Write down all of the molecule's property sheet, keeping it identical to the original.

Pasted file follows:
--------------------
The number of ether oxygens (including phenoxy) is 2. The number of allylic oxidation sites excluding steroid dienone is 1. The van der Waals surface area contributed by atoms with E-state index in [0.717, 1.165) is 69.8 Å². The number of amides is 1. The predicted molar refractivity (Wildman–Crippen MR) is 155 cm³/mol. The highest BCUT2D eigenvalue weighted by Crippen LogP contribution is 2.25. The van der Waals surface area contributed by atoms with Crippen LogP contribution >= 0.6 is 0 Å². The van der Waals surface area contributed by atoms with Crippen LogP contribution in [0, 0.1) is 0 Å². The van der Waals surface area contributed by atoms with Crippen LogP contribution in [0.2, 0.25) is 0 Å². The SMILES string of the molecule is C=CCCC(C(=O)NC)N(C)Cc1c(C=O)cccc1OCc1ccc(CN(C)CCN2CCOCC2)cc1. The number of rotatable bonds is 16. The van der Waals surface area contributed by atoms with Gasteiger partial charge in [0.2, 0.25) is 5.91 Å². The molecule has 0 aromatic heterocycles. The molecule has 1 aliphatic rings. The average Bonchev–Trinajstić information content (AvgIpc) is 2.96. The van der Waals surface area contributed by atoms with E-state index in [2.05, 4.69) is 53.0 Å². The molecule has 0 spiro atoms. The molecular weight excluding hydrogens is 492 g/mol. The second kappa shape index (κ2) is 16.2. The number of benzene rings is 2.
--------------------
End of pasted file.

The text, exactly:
The number of ether oxygens (including phenoxy) is 2. The number of allylic oxidation sites excluding steroid dienone is 1. The van der Waals surface area contributed by atoms with E-state index in [0.717, 1.165) is 69.8 Å². The number of amides is 1. The predicted molar refractivity (Wildman–Crippen MR) is 155 cm³/mol. The highest BCUT2D eigenvalue weighted by Crippen LogP contribution is 2.25. The van der Waals surface area contributed by atoms with Crippen LogP contribution >= 0.6 is 0 Å². The van der Waals surface area contributed by atoms with Crippen LogP contribution in [0, 0.1) is 0 Å². The van der Waals surface area contributed by atoms with Crippen LogP contribution in [0.2, 0.25) is 0 Å². The SMILES string of the molecule is C=CCCC(C(=O)NC)N(C)Cc1c(C=O)cccc1OCc1ccc(CN(C)CCN2CCOCC2)cc1. The number of rotatable bonds is 16. The van der Waals surface area contributed by atoms with Gasteiger partial charge in [0.2, 0.25) is 5.91 Å². The molecule has 0 aromatic heterocycles. The molecule has 1 aliphatic rings. The average Bonchev–Trinajstić information content (AvgIpc) is 2.96. The van der Waals surface area contributed by atoms with E-state index in [2.05, 4.69) is 53.0 Å². The molecule has 0 spiro atoms. The molecular weight excluding hydrogens is 492 g/mol. The second kappa shape index (κ2) is 16.2. The number of benzene rings is 2.